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Based on the emails, comments and social media responses we have seen at TPG in the last couple of months, travelers are not all thrilled with post-integration Marriott and Starwood. But, what does that mean to Marriott and its earnings? Yesterday, we got to peek behind the curtain a bit thanks to the third-quarter Marriott earnings call that was largely run by Marriott’s CEO, Arne Sorenson.
While there weren’t any bomb-shells released in this call, there were some points of interest for frequent Marriott guests and those who have Marriott Rewards points burning a hole in their virtual wallets.
Yes, There Were Integration Issues
On the call Marriott acknowledged that shortly after the Marriott and SPG integration, some members discovered errors and call volume increased 35%. Marriott admitted that wait times were sometimes “too high.” However, Marriott reports that its agents were quickly trained to address the issues and now wait times have returned to normal. Call volume is still increased, but only at 2% to 3% above seasonal norms as the company is still addressing issues for some customers.
Sorenson said that Marriott had a very powerful learning lesson from the integration, and that it, “Discovered just how passionate our members are about our loyalty program.” Seeing some of the emails and comments TPG has received about Marriott, I would very much believe there is passion — but perhaps not in the most positive connotation of the term when discussing post-integration issues.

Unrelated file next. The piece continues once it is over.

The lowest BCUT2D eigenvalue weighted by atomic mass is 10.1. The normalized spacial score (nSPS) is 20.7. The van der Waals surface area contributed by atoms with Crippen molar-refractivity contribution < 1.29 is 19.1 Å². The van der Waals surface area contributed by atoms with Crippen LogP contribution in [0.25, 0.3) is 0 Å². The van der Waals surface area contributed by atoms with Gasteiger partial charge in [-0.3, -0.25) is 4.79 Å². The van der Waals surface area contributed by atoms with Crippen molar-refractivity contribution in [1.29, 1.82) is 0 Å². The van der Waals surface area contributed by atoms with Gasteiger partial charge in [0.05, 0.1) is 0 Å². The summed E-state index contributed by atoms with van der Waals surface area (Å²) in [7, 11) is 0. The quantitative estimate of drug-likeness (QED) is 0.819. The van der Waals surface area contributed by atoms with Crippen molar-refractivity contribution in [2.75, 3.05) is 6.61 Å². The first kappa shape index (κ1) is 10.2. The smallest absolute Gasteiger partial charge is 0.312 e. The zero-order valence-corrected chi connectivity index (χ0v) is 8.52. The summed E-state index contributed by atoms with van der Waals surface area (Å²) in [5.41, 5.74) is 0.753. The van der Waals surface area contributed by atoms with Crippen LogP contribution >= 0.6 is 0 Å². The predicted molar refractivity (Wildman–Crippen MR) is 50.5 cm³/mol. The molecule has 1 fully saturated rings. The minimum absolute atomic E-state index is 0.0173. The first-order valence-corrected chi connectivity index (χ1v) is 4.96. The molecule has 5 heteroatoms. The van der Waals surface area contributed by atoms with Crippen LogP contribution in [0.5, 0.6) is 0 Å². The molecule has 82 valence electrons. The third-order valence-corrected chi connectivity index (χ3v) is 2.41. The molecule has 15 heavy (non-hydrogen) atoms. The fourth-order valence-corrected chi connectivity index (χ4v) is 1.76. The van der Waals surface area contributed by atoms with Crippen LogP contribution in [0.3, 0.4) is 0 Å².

Members Are Spending Their Points on Luxury
There are now 120 million members in the combined program and Marriott Rewards is seeing accelerated bookings from loyalty members and higher luxury redemptions. This makes total sense while those luxury properties are capped at 60,000 points per night for a few more months.
Interestingly, we were told that Marriott is halfway through moving legacy SPG properties to the IT booking platforms. The functionality to book some of the higher-end SPG properties for just 60k points per night was first available only on the Marriott app, but hopefully when the migration is completed for all legacy Starwood properties to shift Marriott platforms, this process will be simpler and more consistent. This may also be when the door opens up to lock in legacy SPG properties without the full number of points available, as you can with Marriott properties.
Getting legacy SPG properties on the Marriott platform will be a very good thing for those looking for standard award rooms, and once the process is complete (targeted Dec. 2018), there may be a small window to lock in some great awards.
Strikes Are Happening, but Won’t Have Material Impact on Earnings
As they should, the ongoing strikes at 21 Marriott hotels in six North American cities came up on the earnings call. Marriott reports making progress in negotiations and reaching a number of local settlements. For example, Marriott employees in both Oakland and Detroit went back to work this week.